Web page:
Identifying the Mechanism of Action of Bioactive 1,2-Cyclopropyl Carbohydrates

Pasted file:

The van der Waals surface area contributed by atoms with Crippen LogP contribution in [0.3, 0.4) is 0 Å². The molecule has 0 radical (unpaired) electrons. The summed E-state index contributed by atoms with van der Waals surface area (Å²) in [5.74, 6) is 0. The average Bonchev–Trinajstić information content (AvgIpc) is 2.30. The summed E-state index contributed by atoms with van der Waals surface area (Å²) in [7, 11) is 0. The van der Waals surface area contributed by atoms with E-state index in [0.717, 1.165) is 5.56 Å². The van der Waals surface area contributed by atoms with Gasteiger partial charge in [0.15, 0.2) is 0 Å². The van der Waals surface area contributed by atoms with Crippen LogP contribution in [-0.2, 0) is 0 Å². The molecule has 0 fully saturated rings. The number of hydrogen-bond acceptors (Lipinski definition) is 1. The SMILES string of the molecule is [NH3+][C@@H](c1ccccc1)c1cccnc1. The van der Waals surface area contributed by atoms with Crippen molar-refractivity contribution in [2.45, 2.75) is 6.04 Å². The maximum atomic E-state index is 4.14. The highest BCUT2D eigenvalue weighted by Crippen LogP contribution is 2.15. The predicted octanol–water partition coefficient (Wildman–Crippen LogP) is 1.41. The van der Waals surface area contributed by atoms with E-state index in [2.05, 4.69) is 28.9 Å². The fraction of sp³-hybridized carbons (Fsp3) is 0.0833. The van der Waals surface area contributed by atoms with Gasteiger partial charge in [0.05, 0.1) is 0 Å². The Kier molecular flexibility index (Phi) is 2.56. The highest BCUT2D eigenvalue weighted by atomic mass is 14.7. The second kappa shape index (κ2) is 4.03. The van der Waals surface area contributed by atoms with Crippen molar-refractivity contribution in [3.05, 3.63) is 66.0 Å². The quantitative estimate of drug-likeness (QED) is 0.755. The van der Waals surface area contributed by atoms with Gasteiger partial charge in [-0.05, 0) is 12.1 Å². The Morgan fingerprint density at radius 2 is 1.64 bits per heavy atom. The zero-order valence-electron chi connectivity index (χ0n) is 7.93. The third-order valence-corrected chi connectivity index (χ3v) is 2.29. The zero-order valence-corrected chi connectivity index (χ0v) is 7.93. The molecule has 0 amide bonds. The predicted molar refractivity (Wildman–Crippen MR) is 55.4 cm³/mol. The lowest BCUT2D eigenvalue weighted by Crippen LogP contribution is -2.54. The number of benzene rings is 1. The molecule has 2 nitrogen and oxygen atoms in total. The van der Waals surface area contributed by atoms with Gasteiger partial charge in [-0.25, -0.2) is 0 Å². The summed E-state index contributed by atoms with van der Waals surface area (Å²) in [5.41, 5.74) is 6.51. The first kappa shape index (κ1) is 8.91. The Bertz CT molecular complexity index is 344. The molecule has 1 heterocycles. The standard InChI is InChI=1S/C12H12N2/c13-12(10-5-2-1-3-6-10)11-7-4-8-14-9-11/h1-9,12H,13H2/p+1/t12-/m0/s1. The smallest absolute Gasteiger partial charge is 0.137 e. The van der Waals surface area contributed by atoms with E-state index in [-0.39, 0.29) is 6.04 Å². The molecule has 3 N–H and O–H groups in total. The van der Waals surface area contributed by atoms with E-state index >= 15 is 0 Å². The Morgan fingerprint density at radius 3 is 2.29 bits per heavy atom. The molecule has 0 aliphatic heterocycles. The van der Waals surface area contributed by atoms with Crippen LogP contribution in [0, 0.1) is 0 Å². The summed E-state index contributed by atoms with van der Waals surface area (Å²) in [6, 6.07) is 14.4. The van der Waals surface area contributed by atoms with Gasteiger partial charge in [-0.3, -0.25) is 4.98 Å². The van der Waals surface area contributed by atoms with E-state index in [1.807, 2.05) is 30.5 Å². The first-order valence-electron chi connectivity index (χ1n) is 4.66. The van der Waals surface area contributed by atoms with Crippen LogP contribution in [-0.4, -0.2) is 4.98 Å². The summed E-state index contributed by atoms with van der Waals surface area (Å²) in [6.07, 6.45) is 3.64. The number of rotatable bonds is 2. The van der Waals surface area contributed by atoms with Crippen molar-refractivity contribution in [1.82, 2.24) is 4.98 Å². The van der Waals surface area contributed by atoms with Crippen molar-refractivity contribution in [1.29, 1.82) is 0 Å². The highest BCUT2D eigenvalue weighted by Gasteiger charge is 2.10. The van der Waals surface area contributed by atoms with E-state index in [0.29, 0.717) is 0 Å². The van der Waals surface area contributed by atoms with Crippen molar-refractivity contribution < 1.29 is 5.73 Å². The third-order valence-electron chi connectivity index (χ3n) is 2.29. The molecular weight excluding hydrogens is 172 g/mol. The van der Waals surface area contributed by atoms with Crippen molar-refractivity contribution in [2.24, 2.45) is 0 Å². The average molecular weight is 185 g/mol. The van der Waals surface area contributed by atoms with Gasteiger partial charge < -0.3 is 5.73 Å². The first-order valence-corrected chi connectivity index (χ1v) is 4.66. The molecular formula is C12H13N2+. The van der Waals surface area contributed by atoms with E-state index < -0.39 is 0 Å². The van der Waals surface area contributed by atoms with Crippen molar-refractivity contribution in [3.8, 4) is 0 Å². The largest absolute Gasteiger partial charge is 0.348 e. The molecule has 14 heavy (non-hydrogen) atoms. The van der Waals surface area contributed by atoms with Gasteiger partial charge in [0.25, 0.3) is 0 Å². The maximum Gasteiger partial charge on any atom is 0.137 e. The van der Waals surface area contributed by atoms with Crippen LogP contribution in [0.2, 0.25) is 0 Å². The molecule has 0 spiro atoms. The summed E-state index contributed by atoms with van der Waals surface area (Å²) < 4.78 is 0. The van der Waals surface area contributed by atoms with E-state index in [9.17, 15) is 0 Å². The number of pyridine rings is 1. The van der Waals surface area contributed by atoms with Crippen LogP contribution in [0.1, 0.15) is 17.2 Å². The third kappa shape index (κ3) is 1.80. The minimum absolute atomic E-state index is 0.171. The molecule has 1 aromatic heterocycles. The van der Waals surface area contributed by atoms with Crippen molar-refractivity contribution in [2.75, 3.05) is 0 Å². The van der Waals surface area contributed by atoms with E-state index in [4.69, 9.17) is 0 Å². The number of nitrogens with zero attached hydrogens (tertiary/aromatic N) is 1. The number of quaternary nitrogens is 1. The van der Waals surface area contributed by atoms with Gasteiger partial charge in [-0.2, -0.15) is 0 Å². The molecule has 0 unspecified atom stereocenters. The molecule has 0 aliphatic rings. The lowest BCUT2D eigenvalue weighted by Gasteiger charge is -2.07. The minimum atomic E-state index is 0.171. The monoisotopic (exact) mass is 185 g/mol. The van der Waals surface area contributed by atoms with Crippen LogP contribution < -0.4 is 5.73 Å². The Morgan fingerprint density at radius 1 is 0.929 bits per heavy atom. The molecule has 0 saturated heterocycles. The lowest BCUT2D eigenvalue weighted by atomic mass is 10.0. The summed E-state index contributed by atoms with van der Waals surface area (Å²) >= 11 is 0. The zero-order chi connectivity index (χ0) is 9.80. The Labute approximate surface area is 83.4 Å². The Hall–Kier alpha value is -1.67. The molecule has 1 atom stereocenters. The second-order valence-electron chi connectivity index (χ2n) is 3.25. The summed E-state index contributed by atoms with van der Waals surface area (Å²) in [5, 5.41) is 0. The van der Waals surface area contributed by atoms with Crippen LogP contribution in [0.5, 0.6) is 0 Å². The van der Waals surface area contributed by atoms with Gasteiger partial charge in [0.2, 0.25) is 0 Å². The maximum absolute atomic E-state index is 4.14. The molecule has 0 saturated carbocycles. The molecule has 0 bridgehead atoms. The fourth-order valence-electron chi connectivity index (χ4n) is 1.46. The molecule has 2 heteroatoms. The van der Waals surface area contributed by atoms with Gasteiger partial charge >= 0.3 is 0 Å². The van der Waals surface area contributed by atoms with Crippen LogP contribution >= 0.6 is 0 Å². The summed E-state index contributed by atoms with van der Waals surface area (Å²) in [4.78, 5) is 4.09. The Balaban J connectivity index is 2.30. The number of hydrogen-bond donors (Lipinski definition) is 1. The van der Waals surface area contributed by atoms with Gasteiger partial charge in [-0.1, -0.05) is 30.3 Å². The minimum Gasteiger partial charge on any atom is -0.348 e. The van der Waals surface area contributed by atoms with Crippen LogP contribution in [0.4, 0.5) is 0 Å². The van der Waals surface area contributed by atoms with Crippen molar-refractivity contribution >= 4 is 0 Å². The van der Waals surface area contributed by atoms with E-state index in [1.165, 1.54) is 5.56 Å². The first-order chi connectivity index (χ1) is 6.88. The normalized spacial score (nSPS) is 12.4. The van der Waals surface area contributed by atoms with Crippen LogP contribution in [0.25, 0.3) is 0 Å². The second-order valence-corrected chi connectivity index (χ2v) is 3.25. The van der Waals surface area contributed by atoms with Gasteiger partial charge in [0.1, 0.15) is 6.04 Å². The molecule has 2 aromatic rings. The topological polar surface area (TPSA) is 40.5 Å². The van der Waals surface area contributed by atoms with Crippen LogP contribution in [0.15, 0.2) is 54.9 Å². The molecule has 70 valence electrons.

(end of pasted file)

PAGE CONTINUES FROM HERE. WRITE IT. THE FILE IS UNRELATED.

Cyclopropanes and carbohydrates have long been used in the field of drug development. Previous work has shown that 1,2-cyclopropyl carbohydrates display bioactivity in both HeLa cancer cell lines¹ and in yeast² with a tentatively proposed mechanism of inhibition occurring through an enzymatic cyclopropane ring opening reaction and subsequent formation of a covalent bond with a target enzyme.² A small library of 1,2-cyclopropyl carbohydrate derivatives were synthesised based on known pharmacophores to examine further the potential mechanism of inhibition of such compounds and confirm the occurrence of enzyme-catalysed cyclopropane ring-opening reactions. Initial synthetic efforts were focused on the synthesis of the 1,2-dichlorocyclopropyl carbohydrate 23, which, through the optimisation of an essential C-6 detritylation reaction, was achieved in moderate yields of 32% over 7 steps. Following this, the ethoxycarbonyl substituted 1,2-cyclopropyl carbohydrate 54 was synthesised over 7 steps in a 22% yield through a rhodium acetate-catalysed addition of ethyl diazoacetate (49) to the glucal substrate 40. It was envisioned that if enzymatic cyclopropane ring-opening was occurring to form a C-7 carbanion, this would in turn be stabilised through the potential enolate formation of 54. Use of N,N-ditosylhydrazine in the synthesis of propargyl diazoacetate (58) followed by a rhodium acetate-catalysed cyclopropanation of 58 with substrate 40 resulted in the successful synthesis of 61 over 7 steps in a total yield of 9%. The incorporation of the propargyl substituent in 61 was introduced as a molecular probe in an attempt to isolate the target protein through an affinity purification procedure. The bioactivity of the propargyl derivative 61 was consistent with the synthesised compounds 23 and 54. It was proposed that these compounds undergo an enzymatic cyclopropane ring opening reaction accompanied with a clear diastereoselective preference for the α-stereoisomer of the cyclopropane ring, consistent with a target-based activation of the compounds. Chemical genetic analysis of the resulting bioactive compounds was undertaken using a deletion mutant array of Saccharomyces cerevisiae to elucidate a potential mechanism of action. Analysis of the results showed that, of the 4800 homozygous deletion strains tested in the high-throughput screens, a total of 122 strains were found following validation to sensitise and 68 to give resistance against 23 and 54. These sensitive and resistant mutants were subjected to a validation assay. Following validation, genes whose deletion led to sensitivity or resistance were then subjected to gene ontology term enrichment analysis which showed enrichment in the cytosolic ribosome, SNARE complex and SNAP receptor activity for resistant strains and enrichment in endoplasmic reticulum and endomembrane systems was found for the sensitive strain. Genes whose deletion sensitised to both compounds showed strong enrichment in cellular protein localisation, intra-golgi vesicale-mediated transport and the endomembrane system. Target identification and isolation were attempted through an affinity purification procedure using compound 61 and an azide-modified agarose resin. However, this was without success, either through inaccessibility of the alkyne of the target probe or because the target resides in the membrane-associated fraction which was discarded prior to treatment with the probe. This study suggests that the 1,2-cyclopropyl carbohydrates synthesised function through a cyclopropane ring-opening reaction, assisted by an enzymatic nucleophile. Chemical genetic analysis showed that the target of these compounds is involved in protein transport and protein localisation most likely relating to the vesicle tethering. Although many aspects of this work still need further investigation, either through the synthesis of new 1,2-cyclopropyl carbohydrates to increase bioactivity and better understand the enzymatic target, or through further biological procedures to better understand the mechanism of action, the use of 1,2-cyclopropyl carbohydrates as a potential pharmaceuticals or probes of protein trafficking shows much promise.